President's Report Masthead
March 31, 2014
Archaeologists seek traces of battlefield

Jonathan Cohen
A field worker with Binghamton's Public Archaeology Facility records what has been found at the site of a Revolutionary War battle in Chemung, N.Y.

Archaeologists seek traces of battlefield

Experts from the Public Archaeology Facility recently took their shovels to a cornfield about 45 miles west of Binghamton, searching for evidence that could earn that site — the scene of a small but significant Revolutionary War battle — a spot on the National Register of Historic Places.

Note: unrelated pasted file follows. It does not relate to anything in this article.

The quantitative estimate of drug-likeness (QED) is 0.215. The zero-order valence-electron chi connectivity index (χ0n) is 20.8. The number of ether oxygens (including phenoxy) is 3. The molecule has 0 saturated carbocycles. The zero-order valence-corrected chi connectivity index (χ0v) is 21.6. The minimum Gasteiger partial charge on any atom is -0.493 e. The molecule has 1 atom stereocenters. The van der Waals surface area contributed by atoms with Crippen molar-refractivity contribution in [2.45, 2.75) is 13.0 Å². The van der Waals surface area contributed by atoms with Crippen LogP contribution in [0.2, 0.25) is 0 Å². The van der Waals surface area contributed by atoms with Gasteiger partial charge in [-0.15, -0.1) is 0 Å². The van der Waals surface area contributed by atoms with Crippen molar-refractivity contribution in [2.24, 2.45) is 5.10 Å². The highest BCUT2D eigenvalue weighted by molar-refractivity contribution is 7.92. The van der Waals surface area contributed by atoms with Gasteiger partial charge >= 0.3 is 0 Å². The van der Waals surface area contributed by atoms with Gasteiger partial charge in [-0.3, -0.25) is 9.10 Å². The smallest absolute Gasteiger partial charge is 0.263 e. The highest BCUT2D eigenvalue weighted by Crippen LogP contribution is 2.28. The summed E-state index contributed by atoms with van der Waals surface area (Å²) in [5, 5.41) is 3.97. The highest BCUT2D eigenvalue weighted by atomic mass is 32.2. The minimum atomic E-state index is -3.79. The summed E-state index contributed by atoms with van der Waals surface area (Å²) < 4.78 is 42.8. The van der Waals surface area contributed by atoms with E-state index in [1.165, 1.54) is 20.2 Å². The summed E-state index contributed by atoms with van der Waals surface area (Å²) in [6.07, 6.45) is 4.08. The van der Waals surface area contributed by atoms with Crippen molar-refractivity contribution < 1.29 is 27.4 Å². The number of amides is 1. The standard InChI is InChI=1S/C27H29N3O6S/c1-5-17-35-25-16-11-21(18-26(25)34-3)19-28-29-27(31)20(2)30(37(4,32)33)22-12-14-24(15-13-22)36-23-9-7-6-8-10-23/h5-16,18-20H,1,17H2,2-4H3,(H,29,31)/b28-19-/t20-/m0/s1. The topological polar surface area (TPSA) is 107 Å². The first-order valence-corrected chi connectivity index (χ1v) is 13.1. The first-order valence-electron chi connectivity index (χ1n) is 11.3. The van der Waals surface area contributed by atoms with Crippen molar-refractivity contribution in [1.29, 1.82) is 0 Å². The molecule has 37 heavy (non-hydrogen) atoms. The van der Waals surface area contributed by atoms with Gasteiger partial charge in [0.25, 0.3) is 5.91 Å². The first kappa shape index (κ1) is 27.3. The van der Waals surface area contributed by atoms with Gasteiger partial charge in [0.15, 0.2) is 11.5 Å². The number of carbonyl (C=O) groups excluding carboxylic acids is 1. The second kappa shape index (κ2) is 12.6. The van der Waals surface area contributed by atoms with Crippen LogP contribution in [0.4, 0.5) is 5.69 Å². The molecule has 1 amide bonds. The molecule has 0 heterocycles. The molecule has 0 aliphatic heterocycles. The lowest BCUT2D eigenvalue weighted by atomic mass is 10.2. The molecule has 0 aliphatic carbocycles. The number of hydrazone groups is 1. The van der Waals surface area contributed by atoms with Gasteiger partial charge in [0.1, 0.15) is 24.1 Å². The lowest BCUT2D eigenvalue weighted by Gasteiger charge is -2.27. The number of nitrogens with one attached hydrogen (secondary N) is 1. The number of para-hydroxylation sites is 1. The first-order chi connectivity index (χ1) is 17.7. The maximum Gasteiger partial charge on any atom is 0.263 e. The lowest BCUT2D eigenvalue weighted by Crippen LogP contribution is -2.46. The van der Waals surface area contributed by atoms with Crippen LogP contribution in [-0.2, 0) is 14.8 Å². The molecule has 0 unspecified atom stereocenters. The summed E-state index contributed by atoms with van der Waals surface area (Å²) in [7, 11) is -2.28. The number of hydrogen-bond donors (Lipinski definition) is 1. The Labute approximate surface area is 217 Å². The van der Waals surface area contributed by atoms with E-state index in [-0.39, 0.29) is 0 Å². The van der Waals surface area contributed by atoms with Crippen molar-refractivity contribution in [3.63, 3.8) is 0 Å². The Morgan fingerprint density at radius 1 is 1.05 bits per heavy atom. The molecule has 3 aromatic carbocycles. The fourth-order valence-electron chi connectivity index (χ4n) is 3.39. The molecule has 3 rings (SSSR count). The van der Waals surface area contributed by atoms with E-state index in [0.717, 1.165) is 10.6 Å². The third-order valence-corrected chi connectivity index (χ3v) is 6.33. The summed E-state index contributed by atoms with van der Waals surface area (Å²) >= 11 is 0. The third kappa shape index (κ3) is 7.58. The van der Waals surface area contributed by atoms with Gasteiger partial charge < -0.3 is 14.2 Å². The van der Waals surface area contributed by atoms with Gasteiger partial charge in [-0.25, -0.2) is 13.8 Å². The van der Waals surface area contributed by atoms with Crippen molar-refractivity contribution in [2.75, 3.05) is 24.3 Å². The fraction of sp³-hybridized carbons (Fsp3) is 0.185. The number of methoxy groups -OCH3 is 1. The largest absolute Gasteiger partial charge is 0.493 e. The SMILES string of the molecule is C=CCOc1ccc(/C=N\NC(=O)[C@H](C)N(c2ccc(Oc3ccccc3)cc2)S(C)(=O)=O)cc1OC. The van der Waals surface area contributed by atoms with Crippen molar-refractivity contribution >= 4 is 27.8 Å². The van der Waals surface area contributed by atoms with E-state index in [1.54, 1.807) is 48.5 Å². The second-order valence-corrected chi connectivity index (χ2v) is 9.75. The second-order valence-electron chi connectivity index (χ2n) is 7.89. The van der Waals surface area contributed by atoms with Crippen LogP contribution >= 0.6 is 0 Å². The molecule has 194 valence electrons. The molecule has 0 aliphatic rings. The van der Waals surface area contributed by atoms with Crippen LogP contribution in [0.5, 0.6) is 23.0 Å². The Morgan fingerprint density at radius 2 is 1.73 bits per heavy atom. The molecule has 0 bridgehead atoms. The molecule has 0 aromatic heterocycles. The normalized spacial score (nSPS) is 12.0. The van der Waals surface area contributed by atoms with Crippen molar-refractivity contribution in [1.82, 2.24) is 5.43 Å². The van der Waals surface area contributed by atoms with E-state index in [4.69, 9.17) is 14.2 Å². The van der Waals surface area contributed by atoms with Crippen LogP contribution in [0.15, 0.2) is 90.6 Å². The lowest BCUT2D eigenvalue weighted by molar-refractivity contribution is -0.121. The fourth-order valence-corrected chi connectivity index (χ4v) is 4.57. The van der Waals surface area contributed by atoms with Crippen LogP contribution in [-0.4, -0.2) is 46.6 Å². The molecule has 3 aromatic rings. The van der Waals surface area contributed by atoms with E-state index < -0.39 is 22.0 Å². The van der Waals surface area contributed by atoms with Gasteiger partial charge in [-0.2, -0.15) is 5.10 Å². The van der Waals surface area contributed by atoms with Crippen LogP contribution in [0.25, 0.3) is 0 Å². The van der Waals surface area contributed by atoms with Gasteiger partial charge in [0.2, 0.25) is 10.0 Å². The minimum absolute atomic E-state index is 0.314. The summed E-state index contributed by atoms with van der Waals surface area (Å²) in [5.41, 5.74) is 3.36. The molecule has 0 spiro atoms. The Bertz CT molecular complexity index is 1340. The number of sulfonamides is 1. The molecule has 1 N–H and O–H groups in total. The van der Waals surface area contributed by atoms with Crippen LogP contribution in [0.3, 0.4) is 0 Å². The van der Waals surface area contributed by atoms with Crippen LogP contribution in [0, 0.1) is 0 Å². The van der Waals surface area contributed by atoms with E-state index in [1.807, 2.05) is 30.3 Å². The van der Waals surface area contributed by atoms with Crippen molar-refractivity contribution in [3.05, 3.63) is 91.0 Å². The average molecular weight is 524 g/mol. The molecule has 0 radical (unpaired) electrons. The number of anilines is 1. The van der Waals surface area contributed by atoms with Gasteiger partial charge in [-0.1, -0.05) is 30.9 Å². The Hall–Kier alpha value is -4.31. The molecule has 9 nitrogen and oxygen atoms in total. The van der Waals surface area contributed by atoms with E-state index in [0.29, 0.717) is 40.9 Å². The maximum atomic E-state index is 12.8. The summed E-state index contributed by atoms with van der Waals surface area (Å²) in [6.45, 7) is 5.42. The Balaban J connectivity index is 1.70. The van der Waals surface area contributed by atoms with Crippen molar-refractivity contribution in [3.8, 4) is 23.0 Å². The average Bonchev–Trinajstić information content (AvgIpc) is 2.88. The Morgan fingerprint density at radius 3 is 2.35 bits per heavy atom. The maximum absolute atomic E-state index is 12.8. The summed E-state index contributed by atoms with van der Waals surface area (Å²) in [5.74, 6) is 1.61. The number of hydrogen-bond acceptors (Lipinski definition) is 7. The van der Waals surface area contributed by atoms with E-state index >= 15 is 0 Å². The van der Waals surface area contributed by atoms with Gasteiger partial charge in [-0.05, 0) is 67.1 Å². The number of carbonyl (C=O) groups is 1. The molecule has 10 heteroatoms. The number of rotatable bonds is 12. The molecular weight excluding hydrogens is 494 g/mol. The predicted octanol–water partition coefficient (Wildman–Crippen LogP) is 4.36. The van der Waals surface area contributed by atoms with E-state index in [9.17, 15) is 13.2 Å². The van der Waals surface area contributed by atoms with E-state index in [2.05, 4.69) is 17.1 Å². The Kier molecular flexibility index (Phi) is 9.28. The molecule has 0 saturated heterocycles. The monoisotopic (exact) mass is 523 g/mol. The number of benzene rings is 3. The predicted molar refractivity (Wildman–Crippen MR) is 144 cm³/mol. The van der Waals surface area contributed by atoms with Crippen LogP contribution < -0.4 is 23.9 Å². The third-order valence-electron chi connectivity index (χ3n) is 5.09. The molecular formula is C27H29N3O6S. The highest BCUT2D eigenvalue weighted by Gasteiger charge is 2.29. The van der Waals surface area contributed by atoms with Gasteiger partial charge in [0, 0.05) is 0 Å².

Four days of digging beneath the corn stubble yielded project director Michael Jacobson and his Binghamton University colleagues just a few modest items, including a charcoal smudge and the possible remains of a wooden post. But if test results show that those artifacts date from the late 18th century, it could be enough to convince National Register staff that the location of the Battle of Chemung should be preserved for further study.

Jacobson, PAF’s battlefield research coordinator, launched the dig in Chemung, N.Y., at the request of local residents who care about historic preservation. Once home to the Village of New Chemung, the site is a few miles east of the better-known Newtown Battlefield. Historians often treat the Newtown and Chemung encounters as one event, although they occurred two weeks apart.

“There was a local push to highlight the fact that Chemung was a separate battle from Newtown, and also to help preserve the landscape,” Jacobson says.

Read more about the project here: